Enjoy the delights of spectacular Slovenia
NEVER has so much been packed into such a small country.Dobberdan and welcome to Slovenia, a land of diverse scenery and climate, from alpine peaks and lakes, to wine-growing plateau and Mediterranean coastal waters.
Add spectacular castles, medieval towns, underground caves, snow-capped alps, thermal spa waters and salt pans plus the unbelievable views of Lake Bled and Piran.
All of this and more in a country about the size of Wales.
Nothing can prepare you for your first sight of Lake Bled. It may only be 2km wide and 1380 metres long but the emerald green water with a backdrop of pine forests and mountains is a truly magical once-seen-never-forgotten moment.
Not surprisingly, it's Slovenia's most popular resort and so attracts a multitude of tourists - it's advisable to steer clear of the real peak season.
Thankfully, it has not succumbed to commercialism, apart from being part of the country-wide Casino culture which draws visiting Italians like moths to a flame.
In contrast the medieval town of Piran, on the tip of the country's tiny coastline, is full of Venetian charm with its harbour, narrow, paved streets and the creamy marble Tartini Square (named after the world famous violinist).
It's lapped by the waters of the Adriatic with Croatia to the left and Italy to the right.
That's the beauty of a two centre holiday, you really do get to experience the best of both worlds.
We stayed in Bled for the first week. The lake dominates the town and there are various ways of getting round it (6.5km all in), the cheapest and most healthy option being to walk, otherwise cycle, take a horse-drawn carriage or the road tourist train.
Another alternative is to to swim or row across - boats are available to hire at an hourly rate of between 10 to 15 euros.
The destination for such diehards is Bled Island, the only true isle in Slovenia. We took advantage of the country's answer to the gondola, the pletna which seats around 20, has a cloth-covered canopy and is 'powered' by a boatman who stands up at the rear of the boat and somehow manoeuvres two large oars in a forward, twisting motion.
He'll take you to the island and stay half-an-hour while you climb the 99 steps and have a look around the church (3 euros which also includes entry to the small museum) where it's tradition to ring the bell and make a wish.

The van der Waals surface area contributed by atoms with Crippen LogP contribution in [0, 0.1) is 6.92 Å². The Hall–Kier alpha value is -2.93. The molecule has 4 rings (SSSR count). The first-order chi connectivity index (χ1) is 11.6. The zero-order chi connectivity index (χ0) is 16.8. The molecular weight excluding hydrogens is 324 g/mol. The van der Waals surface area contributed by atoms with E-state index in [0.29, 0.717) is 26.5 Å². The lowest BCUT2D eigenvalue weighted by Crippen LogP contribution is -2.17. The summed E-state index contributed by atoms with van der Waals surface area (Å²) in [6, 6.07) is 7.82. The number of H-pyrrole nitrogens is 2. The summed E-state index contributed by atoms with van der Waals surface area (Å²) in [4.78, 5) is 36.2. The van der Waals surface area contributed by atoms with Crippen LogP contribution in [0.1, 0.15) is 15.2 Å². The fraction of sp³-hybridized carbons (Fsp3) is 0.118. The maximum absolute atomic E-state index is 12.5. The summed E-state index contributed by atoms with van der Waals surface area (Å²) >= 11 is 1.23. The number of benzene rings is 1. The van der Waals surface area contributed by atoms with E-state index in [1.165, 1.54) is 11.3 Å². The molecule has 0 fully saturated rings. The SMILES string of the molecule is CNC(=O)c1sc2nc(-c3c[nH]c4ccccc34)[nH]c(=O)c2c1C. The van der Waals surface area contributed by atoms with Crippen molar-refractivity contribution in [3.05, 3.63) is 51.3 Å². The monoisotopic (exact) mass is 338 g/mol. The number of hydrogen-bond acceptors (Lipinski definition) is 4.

Weddings have been held here and another tradition is for the groom to carry his bride up all the steps. No comment! All in all it costs just 10 euros for the pletna ride there and back, which is great value.
To get the best views of the picturesque town of Piran walk the walls. Then treat yourself to lunch or dinner at one of the eateries, most of which overlook the sea. Food and wine are very reasonably priced.
Places to go and
things to do:
n Walking/hiking: There are a number of signposted walks around Bled (check them out on the map from the tourist information).
For the best views of the lake try Walk No6 which is from the southwest corner of the lake to the summit of Velika Osojnica, a fair climb of around 756 metres. Stunning view from the top, even more so, towards sunset. Allow three hours.
Further afield: Take a bus ride to Lake Bohinj and then the cable car ride to the top of Mount Vogel. A walkers paradise. The bus service is frequent and cheap. Look out for the taxi buses - they'll look out for you - as they'll offer to take you to or from your destination for the same money.
n Bled Castle: Fairytale cliff-top medieval building which dates back to the 11th century and houses a museum and 16th century Gothic chapel plus a rather 'touristy' printworks and wine cellar. Entrance fee is six euros but the incredible views are free.
n Vintgar Gorge: Easily accessible from Lake Bled. There are 1,600 metres of wooden walkways which criss-cross the swirling Radovna river four times. Spectacular. Well worth the six euros entrance fee. Carry on from the 13-metre high Sum waterfall through a wooded area to the 15th century church of St Catherine at Hom and from here you get a panoramic view of the whole of Bled.